The influence of copper on the formation of hemoglobin is a problem which has not been completely solved, and the literature abounds in conflicting reports on the subject. Elvehjem1 has recently summarized the work on the biologic significance of copper, and the reader is referred to this paper for a comprehensive review and bibliography. It has been found that in the experimental nutritional anemia of animals neither iron nor copper alone is effective in producing regeneration of hemoglobin, but when iron is given in combination with a small amount of copper a rapid increase in the hemoglobin content of the blood ensues. The work of Whipple2 on experimental hemorrhagic anemia in dogs has not entirely confirmed these results. He found that in certain instances a combination of iron and copper was more beneficial than iron alone but that this was not consistently true. It is possible that a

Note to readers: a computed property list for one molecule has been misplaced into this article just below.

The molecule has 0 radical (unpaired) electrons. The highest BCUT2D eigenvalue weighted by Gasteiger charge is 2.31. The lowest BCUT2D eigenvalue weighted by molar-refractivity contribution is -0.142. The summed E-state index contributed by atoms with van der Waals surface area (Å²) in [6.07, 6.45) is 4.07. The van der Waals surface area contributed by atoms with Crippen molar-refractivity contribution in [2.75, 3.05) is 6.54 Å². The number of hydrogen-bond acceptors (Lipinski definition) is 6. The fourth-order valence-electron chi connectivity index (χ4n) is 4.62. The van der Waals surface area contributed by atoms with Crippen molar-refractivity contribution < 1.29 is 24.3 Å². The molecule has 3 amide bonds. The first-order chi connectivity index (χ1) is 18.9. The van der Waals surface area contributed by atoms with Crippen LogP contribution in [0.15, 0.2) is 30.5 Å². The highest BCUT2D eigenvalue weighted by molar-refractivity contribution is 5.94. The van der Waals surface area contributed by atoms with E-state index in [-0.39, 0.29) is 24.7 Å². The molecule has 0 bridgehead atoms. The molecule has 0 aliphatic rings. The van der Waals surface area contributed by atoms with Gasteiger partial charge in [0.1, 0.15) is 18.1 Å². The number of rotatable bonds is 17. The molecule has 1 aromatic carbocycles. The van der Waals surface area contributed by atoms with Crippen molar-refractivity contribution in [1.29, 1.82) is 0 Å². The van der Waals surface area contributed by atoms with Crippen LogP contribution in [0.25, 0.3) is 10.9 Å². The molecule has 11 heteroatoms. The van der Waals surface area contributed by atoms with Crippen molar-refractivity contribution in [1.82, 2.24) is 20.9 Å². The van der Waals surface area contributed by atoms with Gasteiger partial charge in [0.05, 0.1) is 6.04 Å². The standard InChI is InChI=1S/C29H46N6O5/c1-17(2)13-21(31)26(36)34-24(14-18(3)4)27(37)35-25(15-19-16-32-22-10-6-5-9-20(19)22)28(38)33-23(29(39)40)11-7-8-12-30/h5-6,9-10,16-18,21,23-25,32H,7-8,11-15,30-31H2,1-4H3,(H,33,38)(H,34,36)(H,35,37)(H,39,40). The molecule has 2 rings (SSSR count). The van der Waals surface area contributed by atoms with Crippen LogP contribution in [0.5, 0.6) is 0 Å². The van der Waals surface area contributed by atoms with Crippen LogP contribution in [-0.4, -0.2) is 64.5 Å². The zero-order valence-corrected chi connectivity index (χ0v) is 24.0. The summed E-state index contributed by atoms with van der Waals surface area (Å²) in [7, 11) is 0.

BARER AP, FOWLER WM. INFLUENCE OF COPPER AND A LIVER FRACTION ON RETENTION OF IRON. Arch Intern Med (Chic). 1937;60(3):474–481. doi:10.1001/archinte.1937.00180030091009
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